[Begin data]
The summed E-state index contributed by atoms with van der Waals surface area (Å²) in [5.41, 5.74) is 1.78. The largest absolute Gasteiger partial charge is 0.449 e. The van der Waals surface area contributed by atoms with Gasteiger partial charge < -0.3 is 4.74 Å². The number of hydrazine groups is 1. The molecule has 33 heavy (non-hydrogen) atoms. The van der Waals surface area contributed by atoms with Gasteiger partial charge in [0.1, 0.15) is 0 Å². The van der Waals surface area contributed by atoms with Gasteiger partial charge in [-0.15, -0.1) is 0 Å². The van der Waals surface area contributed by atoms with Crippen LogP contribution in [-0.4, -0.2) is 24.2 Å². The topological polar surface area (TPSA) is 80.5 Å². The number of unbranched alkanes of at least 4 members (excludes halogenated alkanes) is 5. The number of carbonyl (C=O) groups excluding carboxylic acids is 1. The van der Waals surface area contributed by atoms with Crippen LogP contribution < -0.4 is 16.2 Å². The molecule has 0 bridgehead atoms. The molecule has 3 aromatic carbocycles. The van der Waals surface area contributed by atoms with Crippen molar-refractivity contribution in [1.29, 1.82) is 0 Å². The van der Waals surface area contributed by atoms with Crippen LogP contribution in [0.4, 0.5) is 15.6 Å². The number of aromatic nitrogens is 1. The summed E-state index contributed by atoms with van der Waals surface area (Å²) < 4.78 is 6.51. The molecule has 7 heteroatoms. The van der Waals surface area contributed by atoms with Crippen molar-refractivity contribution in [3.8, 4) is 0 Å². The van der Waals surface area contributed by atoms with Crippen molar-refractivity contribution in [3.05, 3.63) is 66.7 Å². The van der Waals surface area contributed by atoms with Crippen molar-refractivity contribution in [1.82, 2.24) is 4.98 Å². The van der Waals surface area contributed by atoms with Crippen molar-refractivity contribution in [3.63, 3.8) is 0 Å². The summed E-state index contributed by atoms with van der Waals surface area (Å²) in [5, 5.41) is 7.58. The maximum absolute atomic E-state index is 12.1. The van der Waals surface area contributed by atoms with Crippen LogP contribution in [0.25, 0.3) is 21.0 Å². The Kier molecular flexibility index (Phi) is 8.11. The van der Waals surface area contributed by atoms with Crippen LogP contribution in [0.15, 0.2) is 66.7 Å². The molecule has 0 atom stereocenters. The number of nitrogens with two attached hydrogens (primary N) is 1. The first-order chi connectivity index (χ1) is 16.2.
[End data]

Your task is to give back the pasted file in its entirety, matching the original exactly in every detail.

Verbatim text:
The summed E-state index contributed by atoms with van der Waals surface area (Å²) in [5.41, 5.74) is 1.78. The largest absolute Gasteiger partial charge is 0.449 e. The van der Waals surface area contributed by atoms with Gasteiger partial charge < -0.3 is 4.74 Å². The number of hydrazine groups is 1. The molecule has 33 heavy (non-hydrogen) atoms. The van der Waals surface area contributed by atoms with Gasteiger partial charge in [0.1, 0.15) is 0 Å². The van der Waals surface area contributed by atoms with Gasteiger partial charge in [-0.15, -0.1) is 0 Å². The van der Waals surface area contributed by atoms with Crippen LogP contribution in [-0.4, -0.2) is 24.2 Å². The topological polar surface area (TPSA) is 80.5 Å². The number of unbranched alkanes of at least 4 members (excludes halogenated alkanes) is 5. The number of carbonyl (C=O) groups excluding carboxylic acids is 1. The van der Waals surface area contributed by atoms with Crippen LogP contribution < -0.4 is 16.2 Å². The molecule has 0 bridgehead atoms. The molecule has 3 aromatic carbocycles. The van der Waals surface area contributed by atoms with Crippen molar-refractivity contribution in [1.29, 1.82) is 0 Å². The van der Waals surface area contributed by atoms with Crippen LogP contribution in [0.4, 0.5) is 15.6 Å². The number of aromatic nitrogens is 1. The summed E-state index contributed by atoms with van der Waals surface area (Å²) < 4.78 is 6.51. The molecule has 7 heteroatoms. The van der Waals surface area contributed by atoms with Crippen molar-refractivity contribution in [3.8, 4) is 0 Å². The van der Waals surface area contributed by atoms with Crippen molar-refractivity contribution in [3.05, 3.63) is 66.7 Å². The van der Waals surface area contributed by atoms with Crippen molar-refractivity contribution in [1.82, 2.24) is 4.98 Å². The van der Waals surface area contributed by atoms with Crippen molar-refractivity contribution in [3.63, 3.8) is 0 Å². The summed E-state index contributed by atoms with van der Waals surface area (Å²) in [5, 5.41) is 7.58. The maximum absolute atomic E-state index is 12.1. The van der Waals surface area contributed by atoms with Crippen LogP contribution in [0.25, 0.3) is 21.0 Å². The Kier molecular flexibility index (Phi) is 8.11. The van der Waals surface area contributed by atoms with Crippen LogP contribution in [0.15, 0.2) is 66.7 Å². The molecule has 0 atom stereocenters. The number of nitrogens with two attached hydrogens (primary N) is 1. The first-order chi connectivity index (χ1) is 16.2.